This is also brought out emotions, dreams, and other desires. It inspires the customer to purchase.
And remember, you can’t bore people into buying something, only interest them.
4. Keep your language simple
The average person in the United States has a certain reading level.
If you use complex jargon and fancy words, you’re going to limit the audience you’re able to effectively communicate with.
Think about it from a top-down approach.
Using simple language allows everyone from an immigrant coal miner to a NASA engineer to understand your copy.
You can achieve this by doing the following things:
- Use short sentences and paragraphs. This makes copy less intimidating to read and easier to finish.
- Avoid words that only a certain demographic would understand.
- Include the least amount of words possible to make a point.
- Take advantage of a larger font, flat typeface, and generous spacing to make copy easy on the eyes.
Salesforce, the biggest CRM company in the world, pulls this off perfectly on their website.
While customer relationship management software isn’t the most basic thing in the world, they sum it up with the headline “Earn customers for life with digital marketing built on the #CRM.”
Furthermore, they sum up product features in a single sentence.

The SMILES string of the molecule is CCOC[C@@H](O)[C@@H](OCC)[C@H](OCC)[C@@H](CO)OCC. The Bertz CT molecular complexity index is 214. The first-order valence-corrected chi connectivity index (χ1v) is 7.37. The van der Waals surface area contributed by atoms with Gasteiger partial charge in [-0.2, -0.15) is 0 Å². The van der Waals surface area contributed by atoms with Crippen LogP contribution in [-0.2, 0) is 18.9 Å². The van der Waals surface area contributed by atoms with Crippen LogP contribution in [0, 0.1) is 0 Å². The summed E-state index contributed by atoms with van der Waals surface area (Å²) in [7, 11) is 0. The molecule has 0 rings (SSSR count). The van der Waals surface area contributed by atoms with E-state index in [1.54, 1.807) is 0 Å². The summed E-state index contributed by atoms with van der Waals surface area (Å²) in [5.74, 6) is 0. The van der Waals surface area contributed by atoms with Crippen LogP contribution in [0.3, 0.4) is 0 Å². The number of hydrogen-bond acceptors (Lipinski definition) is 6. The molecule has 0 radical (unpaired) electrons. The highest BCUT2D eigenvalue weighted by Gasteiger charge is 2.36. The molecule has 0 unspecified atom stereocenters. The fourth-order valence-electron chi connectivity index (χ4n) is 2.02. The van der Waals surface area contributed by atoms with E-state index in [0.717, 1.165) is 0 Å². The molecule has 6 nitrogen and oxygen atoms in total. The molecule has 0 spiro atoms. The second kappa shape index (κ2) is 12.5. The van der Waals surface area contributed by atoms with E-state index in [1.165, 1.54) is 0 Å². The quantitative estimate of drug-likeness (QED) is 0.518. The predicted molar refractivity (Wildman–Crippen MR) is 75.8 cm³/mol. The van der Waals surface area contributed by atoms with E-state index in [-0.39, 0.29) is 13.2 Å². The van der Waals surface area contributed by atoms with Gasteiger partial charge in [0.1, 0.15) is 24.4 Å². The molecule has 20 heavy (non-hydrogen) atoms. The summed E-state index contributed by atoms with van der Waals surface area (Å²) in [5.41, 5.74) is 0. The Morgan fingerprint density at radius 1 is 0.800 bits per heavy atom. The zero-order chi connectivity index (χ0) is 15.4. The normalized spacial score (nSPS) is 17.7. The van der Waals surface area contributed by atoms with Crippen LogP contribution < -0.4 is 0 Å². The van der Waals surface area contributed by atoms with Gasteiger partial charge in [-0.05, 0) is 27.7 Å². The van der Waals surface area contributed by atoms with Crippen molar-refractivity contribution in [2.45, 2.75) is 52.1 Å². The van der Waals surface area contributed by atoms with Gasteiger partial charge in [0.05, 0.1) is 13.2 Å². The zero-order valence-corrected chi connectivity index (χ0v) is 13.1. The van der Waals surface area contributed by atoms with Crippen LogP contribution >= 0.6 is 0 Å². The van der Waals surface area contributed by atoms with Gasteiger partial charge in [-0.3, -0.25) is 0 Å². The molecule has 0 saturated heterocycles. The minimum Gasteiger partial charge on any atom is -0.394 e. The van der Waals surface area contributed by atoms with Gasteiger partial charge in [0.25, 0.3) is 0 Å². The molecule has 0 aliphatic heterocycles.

You don’t have to scratch your head wondering what any of the copy means. Aim for that level of simplicity.
5. Sell a cure and not a prevention
One of the greatest copywriters, Joseph Sugarman, coined the strategy of selling a cure and not a prevention.
This is because customers who are seeking a product are already experiencing a problem most likely and require a way to solve it now.
Not tomorrow. Not in two weeks. But now.
However, you can potentially position a product as a prevention if it’s something like a health supplement or workout equipment, as you can market it for preventing illness, muscle loss, weight gain, etc.
Furthermore, people will be willing to spend a lot more on a product that solves their problem.
They will feel emotional, and maybe even desperate, making the product have a much higher perceived value.
Let’s imagine the following scenario…
A nice gentleman named Greg saw a commercial for a weight loss supplement and it lightly interested him. He forgot about it soon after.
However, a recent trip to the doctor resulted in him finding out he needs to lose weight if he wants to live a longer life.
It’s safe to say that he’d be rushing to find out more about that weight loss supplement now because his need is more serious and urgent.
See what I mean?
6. Use power words and calls to action
Power words are precise words and phrases that have big meaning and ideas behind them.
They pack a punch and can be used on product pages to sum up benefits and paint a picture for the customer without the need for long-winded sentences.
Power words you can include in your product descriptions include: